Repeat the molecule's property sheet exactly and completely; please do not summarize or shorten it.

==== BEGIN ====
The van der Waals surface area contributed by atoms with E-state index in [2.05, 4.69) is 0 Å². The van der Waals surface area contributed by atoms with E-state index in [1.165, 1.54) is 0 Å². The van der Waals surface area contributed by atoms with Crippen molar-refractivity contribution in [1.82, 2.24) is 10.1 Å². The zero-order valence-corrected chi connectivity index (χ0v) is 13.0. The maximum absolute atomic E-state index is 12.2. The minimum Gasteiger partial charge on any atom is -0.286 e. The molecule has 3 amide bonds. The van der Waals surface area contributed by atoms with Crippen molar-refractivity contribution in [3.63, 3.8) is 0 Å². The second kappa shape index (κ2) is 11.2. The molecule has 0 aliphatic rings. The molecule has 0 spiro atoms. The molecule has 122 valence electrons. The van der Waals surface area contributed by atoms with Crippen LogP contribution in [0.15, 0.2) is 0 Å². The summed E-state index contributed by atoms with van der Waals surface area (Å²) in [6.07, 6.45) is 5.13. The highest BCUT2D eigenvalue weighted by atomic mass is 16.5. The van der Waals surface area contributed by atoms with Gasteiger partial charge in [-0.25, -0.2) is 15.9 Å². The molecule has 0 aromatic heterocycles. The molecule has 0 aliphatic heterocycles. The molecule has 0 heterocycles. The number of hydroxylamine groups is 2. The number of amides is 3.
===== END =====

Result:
The van der Waals surface area contributed by atoms with E-state index in [2.05, 4.69) is 0 Å². The van der Waals surface area contributed by atoms with E-state index in [1.165, 1.54) is 0 Å². The van der Waals surface area contributed by atoms with Crippen molar-refractivity contribution in [1.82, 2.24) is 10.1 Å². The zero-order valence-corrected chi connectivity index (χ0v) is 13.0. The maximum absolute atomic E-state index is 12.2. The minimum Gasteiger partial charge on any atom is -0.286 e. The molecule has 3 amide bonds. The van der Waals surface area contributed by atoms with Crippen molar-refractivity contribution in [3.63, 3.8) is 0 Å². The second kappa shape index (κ2) is 11.2. The molecule has 0 aliphatic rings. The molecule has 0 spiro atoms. The molecule has 122 valence electrons. The van der Waals surface area contributed by atoms with Crippen LogP contribution in [0.15, 0.2) is 0 Å². The summed E-state index contributed by atoms with van der Waals surface area (Å²) in [6.07, 6.45) is 5.13. The highest BCUT2D eigenvalue weighted by atomic mass is 16.5. The van der Waals surface area contributed by atoms with Gasteiger partial charge in [-0.25, -0.2) is 15.9 Å². The molecule has 0 aromatic heterocycles. The molecule has 0 aliphatic heterocycles. The molecule has 0 heterocycles. The number of hydroxylamine groups is 2. The number of amides is 3.